#21 J  829  K  4  R  5  N  50 T 100 dt  1  score 732 Percent  88%  Frames missed  97
    #22 J  181  K  4  R  5  N  20 T 200 dt 10  score 171 Percent  94%  Frames missed  10
    #23 J  127  K  2  R 10  N  10 T 400 dt 20  score 126 Percent  99%  Frames missed   1
    #24 J  255  K  4  R  5  N  20 T 400 dt 20  score 240 Percent  94%  Frames missed  15
    #25 J   80  K  4  R  5  N  20 T 100 dt 20  score  71 Percent  88%  Frames missed   9
    #26 J  837  K  4  R  5  N  50 T 100 dt  1  score 751 Percent  89%  Frames missed  86
    #27 J  184  K 10  R  5  N  20 T 200 dt 10  score 184 Percent 100%  Frames missed   0
    #28 J  282  K  4  R 10  N  10 T 200 dt  4  score 281 Percent  99%  Frames missed   1
    #29 J  355  K  4  R 10  N  50 T 100 dt 10  score 222 Percent  62%  Frames missed 133
    #30 J  150  K  2  R 10  N  10 T 400 dt 20  score 147 Percent  98%  Frames missed   3
    #31 J  120  K  4  R  5  N  20 T 200 dt 20  score  95 Percent  79%  Frames missed  25
    #32 J  160  K  4  R  5  N  20 T 200 dt 20  score 124 Percent  77%  Frames missed  36
    #33 J 1654  K  4  R  5  N 100 T 100 dt  1  score 871 Percent  52%  Frames missed 783
    #34 J  181  K 10  R  5  N  20 T 200 dt 10  score 181 Percent 100%  Frames missed   0
    #35 J  254  K  2  R 10  N  10 T 800 dt 20  score 253 Percent  99%  Frames missed   1
    #36 J  250  K  4  R  5  N  20 T 400 dt 20  score 220 Percent  88%  Frames missed  30
    #37 J   80  K  4  R  5  N  20 T 100 dt 20  score  59 Percent  73%  Frames missed  21
    #38 J 1657  K  4  R  5  N 100 T 100 dt  1  score 854 Percent  51%  Frames missed 803
    #39 J  185  K  8  R  5  N  20 T 200 dt 10  score 185 Percent 100%  Frames missed   0
    #40 J  805  K  4  R 10  N  10 T 400 dt  2  score 792 Percent  98%  Frames missed  13
    #41 J  358  K  4  R 10  N  50 T 100 dt 10  score 358 Percent 100%  Frames missed   0
    #42 J  150  K  2  R 10  N  10 T 400 dt 20  score 150 Percent 100%  Frames missed   0
    #43 J  120  K  4  R  5  N  20 T 200 dt 20  score 120 Percent 100%  Frames missed   0
    #44 J  160  K  4  R  5  N  20 T 200 dt 20  score 160 Percent 100%  Frames missed   0
    #45 J  834  K  4  R  5  N  50 T 100 dt  1  score 798 Percent  95%  Frames missed  36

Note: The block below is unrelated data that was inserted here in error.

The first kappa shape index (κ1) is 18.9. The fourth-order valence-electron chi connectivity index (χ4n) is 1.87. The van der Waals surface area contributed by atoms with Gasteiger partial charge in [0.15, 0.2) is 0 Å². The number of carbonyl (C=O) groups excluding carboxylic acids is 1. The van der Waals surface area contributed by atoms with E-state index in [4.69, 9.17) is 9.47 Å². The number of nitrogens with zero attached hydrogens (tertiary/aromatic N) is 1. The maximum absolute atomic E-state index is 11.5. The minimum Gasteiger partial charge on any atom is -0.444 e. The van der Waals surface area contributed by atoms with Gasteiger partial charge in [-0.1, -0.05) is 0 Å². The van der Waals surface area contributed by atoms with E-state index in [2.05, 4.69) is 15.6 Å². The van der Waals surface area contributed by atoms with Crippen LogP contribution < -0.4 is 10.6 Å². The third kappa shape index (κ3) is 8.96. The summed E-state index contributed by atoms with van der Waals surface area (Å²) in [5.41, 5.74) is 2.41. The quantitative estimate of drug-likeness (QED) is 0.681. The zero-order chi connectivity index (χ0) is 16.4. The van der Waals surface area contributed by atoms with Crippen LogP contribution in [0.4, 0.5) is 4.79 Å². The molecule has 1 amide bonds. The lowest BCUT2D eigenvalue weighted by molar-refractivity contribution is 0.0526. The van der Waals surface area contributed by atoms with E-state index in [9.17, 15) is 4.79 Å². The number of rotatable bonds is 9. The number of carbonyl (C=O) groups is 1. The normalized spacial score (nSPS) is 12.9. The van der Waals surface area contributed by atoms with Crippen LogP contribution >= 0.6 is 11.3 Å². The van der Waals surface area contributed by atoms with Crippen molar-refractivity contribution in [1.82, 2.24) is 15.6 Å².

#46 J  182  K 10  R  5  N  20 T 200 dt 10  score 182 Percent 100%  Frames missed   0
    #47 J  255  K  2  R 10  N  10 T 800 dt 20  score 255 Percent 100%  Frames missed   0
    #48 J  380  K  4  R  5  N  20 T 600 dt 20  score 368 Percent  96%  Frames missed  12
    #49 J   80  K  4  R  5  N  20 T 100 dt 20  score  80 Percent 100%  Frames missed   0
    #50 J  825  K  4  R  5  N  50 T 100 dt  1  score 788 Percent  95%  Frames missed  37
    #51 J  184  K 10  R  5  N  20 T 200 dt 10  score 184 Percent 100%  Frames missed   0
    
    Total Score 16153 out of 18470
    Frames not transmitted: 2317
    
    
    
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      5 days ago, # ^ |
      Rev. 2   Vote: I like it +9 Vote: I do not like it

      Yeah, cases with dt = 1 are the most interesting. Comparing my scores with yours, I can assume that all other tests are solved almost optimally with a difference of magnitude of dozens of points. However, tests 21, 26, 33, and 38 are very different; most of the differences between the participants can be explained by these tasks, transferring the problem into an interesting yet distinct one. Let us see what the proportion in the final tests would be. About tests 33 and 38, you can read my post (approach three), and about tests 21 and 26, I'm very curious myself; I hope that some other participants will explain what worked in these cases. Thank you for gathering all the statistics, by the way. I had it in a quite disorganized format

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        5 days ago, # ^ |
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        My score is probably similar to yours,about #21 and #26, I only got 654/680points, and about #33 and #38, I got around 1100 points. maybe there is a significant differences in decision making which lead to this condition.

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      5 days ago, # ^ |
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      How do you see details of every test case?

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        5 days ago, # ^ |
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        You make submissions with the purpose of extracting information about the answer. For example, you could do

         const int bit=0;
         if (((J>>bit)&1) == 1)
            assert(0);
        

        and run it a few times with bit=0,1,2,...

        Better, is to allocate memory, though it takes care not to lose precision.

          char *p = malloc(N*1024*1024);
          memset(p, 0xaa, N*1024*1024)
        

        In this challenge, once you have the scoring function correctly implemented, you can adjust the power allocations for a solution to reduce the score and signal a number.